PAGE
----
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Trade is a blunt tool that can harm as well as help poverty reduction, the Fairtrade Foundation warns in a new briefing paper published today.
The Fairtrade Foundation welcomes the UK Government’s decision to introduce the new Transparency in Supply Chains requirement for any company with a turnover of £36 million or more. This move means that more than 12,000 companies will fall under the new legislation from October, forcing them to prove what they are doing to stop slavery and trafficking in their supply chains. This in effect will create a groundswell of change in how businesses recognise and respond to issues of slavery and forced labour in supply chains.
The Mail on Sunday has recently published an article highlighting how a group of coffee farmers in Mexico are earning very low incomes due to the double blow of continued downward pressure on market prices and an outbreak of crop disease ‘La Roya’, meaning the amount of coffee they are able to sell is greatly reduced.
There are around 950 products that are both Fairtrade and organic currently available in the UK.
Organic farming has become increasingly popular with Fairtrade certified producers, with 51 per cent of all farmers who are part of the scheme holding an organic certification.
Commenting on the desperation that is driving dairy farmers to clear their milk from supermarket shelves in protest (The Independent, 4 Aug.), Fairtrade asks whether it is not time for the government to step in on the relentless price wars that are now forcing prices below even the cost of production, and highlights the plight of cocoa farmers in West Africa.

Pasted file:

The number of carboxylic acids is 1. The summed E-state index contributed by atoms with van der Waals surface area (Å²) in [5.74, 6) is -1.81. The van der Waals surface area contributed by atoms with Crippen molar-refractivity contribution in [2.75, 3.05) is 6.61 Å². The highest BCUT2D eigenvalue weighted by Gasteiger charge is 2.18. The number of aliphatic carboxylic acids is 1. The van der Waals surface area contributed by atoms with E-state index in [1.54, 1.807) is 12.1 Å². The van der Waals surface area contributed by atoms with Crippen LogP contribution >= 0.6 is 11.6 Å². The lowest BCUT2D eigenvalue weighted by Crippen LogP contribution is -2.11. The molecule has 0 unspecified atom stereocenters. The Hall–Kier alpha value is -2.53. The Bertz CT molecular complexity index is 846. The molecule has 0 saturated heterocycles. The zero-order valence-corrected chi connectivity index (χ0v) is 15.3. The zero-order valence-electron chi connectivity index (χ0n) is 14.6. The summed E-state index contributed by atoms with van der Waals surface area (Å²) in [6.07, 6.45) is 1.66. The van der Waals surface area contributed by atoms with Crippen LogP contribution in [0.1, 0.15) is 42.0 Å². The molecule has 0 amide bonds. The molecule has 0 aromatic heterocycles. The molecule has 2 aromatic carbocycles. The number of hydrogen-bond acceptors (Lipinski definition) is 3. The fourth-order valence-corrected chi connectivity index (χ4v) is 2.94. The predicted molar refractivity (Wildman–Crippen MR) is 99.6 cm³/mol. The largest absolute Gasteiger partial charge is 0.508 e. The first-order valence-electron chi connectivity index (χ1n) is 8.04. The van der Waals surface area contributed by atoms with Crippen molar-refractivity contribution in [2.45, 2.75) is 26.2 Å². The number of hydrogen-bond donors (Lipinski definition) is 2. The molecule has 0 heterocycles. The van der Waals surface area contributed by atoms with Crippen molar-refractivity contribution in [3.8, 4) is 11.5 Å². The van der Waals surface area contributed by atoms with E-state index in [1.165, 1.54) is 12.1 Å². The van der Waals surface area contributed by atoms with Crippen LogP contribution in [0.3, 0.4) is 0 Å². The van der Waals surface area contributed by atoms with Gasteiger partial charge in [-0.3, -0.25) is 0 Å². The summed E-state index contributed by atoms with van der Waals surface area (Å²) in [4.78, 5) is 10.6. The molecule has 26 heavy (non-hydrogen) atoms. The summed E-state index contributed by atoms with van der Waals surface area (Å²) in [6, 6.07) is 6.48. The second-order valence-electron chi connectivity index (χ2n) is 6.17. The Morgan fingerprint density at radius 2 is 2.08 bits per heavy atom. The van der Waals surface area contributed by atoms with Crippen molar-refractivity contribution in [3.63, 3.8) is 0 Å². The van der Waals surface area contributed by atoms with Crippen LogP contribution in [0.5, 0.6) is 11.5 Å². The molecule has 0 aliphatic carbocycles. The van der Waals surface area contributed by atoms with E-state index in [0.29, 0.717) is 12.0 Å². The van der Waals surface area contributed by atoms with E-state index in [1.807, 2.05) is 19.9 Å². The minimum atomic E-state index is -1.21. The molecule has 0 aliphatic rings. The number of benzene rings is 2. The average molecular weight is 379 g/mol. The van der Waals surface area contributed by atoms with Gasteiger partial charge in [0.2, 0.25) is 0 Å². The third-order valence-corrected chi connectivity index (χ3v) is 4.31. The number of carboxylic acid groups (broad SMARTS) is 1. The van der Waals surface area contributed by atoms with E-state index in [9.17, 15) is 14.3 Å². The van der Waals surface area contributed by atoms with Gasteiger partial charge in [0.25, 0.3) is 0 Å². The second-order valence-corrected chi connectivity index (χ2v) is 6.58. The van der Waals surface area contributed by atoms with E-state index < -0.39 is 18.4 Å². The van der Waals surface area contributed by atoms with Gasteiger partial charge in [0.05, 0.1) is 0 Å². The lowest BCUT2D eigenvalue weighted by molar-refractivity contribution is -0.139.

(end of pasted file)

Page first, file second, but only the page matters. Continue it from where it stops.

The Fairtrade Foundation welcomes the inclusion of sustainability criteria in the new School Food Standards unveiled by Education Secretary Michael Gove earlier this week. The accompanying guidance to the new set of standards provides information for school cooks and caterers on how to procure and use Fairtrade products for school menus.
For the first time in the UK, two wines under the popular and established NAMAQUA Reserve brand are converting to Fairtrade, in collaboration with a leading retailer.
As the Euro 2016 comes to an end and the Homeless World Cup 2016 players prepare to take to the pitch in Glasgow for the Homeless World Cup, the Fairtrade Foundation called for fair play ideals to be mirrored by fair pay for those who ensure the game can be played - the workers in Pakistan and elsewhere that make their living by making the balls on which the beautiful game relies.
Thanks to new partnerships with Mars Chocolate UK, Transport for London, UK retailers and other businesses, farmers are benefitting from increased market opportunities and tailored programmes which are driving greater impact in thousands of communities, the Fairtrade Foundation’s Annual report, ‘Our Impact Story 2015-2016’, published today, 20 July 2016, reveals.
Find answers to some of the questions that are frequently asked about Fairtrade.
Ever wondered how many farmers and workers are involved with Fairtrade? Or how the Fairtrade Premium is used? Here's a snapshot from our latest data.
Fairtrade is about better prices, decent working conditions, local sustainability, and fair terms of trade for farmers and workers in the developing world.